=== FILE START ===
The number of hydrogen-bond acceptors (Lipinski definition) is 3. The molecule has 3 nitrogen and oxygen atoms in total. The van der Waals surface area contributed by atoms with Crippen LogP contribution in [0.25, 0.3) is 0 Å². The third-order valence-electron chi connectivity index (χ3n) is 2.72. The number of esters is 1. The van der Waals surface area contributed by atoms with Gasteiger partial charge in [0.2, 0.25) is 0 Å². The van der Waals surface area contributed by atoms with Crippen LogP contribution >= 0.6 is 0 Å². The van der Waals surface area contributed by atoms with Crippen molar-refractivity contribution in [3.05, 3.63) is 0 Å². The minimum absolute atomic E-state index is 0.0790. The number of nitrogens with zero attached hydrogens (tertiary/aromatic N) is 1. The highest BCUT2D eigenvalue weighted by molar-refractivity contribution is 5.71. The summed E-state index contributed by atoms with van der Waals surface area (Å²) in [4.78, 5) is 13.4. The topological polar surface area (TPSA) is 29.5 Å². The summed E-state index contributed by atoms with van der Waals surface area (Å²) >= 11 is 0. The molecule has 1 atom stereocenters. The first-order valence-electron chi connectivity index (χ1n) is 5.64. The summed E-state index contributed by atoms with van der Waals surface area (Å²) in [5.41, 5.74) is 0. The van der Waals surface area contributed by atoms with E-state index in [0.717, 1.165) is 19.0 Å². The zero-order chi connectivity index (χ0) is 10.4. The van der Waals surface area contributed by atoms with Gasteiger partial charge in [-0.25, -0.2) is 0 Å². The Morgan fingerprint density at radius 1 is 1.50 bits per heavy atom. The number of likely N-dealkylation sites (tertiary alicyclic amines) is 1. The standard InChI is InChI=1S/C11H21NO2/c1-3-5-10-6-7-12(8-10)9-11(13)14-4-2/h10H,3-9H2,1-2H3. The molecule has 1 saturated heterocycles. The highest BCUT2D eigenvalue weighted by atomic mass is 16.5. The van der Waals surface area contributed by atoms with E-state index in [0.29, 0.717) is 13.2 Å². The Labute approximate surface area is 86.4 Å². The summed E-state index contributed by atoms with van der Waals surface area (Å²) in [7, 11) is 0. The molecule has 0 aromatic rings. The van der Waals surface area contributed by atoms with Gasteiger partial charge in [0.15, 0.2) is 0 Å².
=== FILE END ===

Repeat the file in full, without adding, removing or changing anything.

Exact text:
The number of hydrogen-bond acceptors (Lipinski definition) is 3. The molecule has 3 nitrogen and oxygen atoms in total. The van der Waals surface area contributed by atoms with Crippen LogP contribution in [0.25, 0.3) is 0 Å². The third-order valence-electron chi connectivity index (χ3n) is 2.72. The number of esters is 1. The van der Waals surface area contributed by atoms with Gasteiger partial charge in [0.2, 0.25) is 0 Å². The van der Waals surface area contributed by atoms with Crippen LogP contribution >= 0.6 is 0 Å². The van der Waals surface area contributed by atoms with Crippen molar-refractivity contribution in [3.05, 3.63) is 0 Å². The minimum absolute atomic E-state index is 0.0790. The number of nitrogens with zero attached hydrogens (tertiary/aromatic N) is 1. The highest BCUT2D eigenvalue weighted by molar-refractivity contribution is 5.71. The summed E-state index contributed by atoms with van der Waals surface area (Å²) in [4.78, 5) is 13.4. The topological polar surface area (TPSA) is 29.5 Å². The summed E-state index contributed by atoms with van der Waals surface area (Å²) >= 11 is 0. The molecule has 1 atom stereocenters. The first-order valence-electron chi connectivity index (χ1n) is 5.64. The summed E-state index contributed by atoms with van der Waals surface area (Å²) in [5.41, 5.74) is 0. The van der Waals surface area contributed by atoms with E-state index in [0.717, 1.165) is 19.0 Å². The zero-order chi connectivity index (χ0) is 10.4. The van der Waals surface area contributed by atoms with Gasteiger partial charge in [-0.25, -0.2) is 0 Å². The Morgan fingerprint density at radius 1 is 1.50 bits per heavy atom. The number of likely N-dealkylation sites (tertiary alicyclic amines) is 1. The standard InChI is InChI=1S/C11H21NO2/c1-3-5-10-6-7-12(8-10)9-11(13)14-4-2/h10H,3-9H2,1-2H3. The molecule has 1 saturated heterocycles. The highest BCUT2D eigenvalue weighted by atomic mass is 16.5. The van der Waals surface area contributed by atoms with E-state index in [0.29, 0.717) is 13.2 Å². The Labute approximate surface area is 86.4 Å². The summed E-state index contributed by atoms with van der Waals surface area (Å²) in [7, 11) is 0. The molecule has 0 aromatic rings. The van der Waals surface area contributed by atoms with Gasteiger partial charge in [0.15, 0.2) is 0 Å².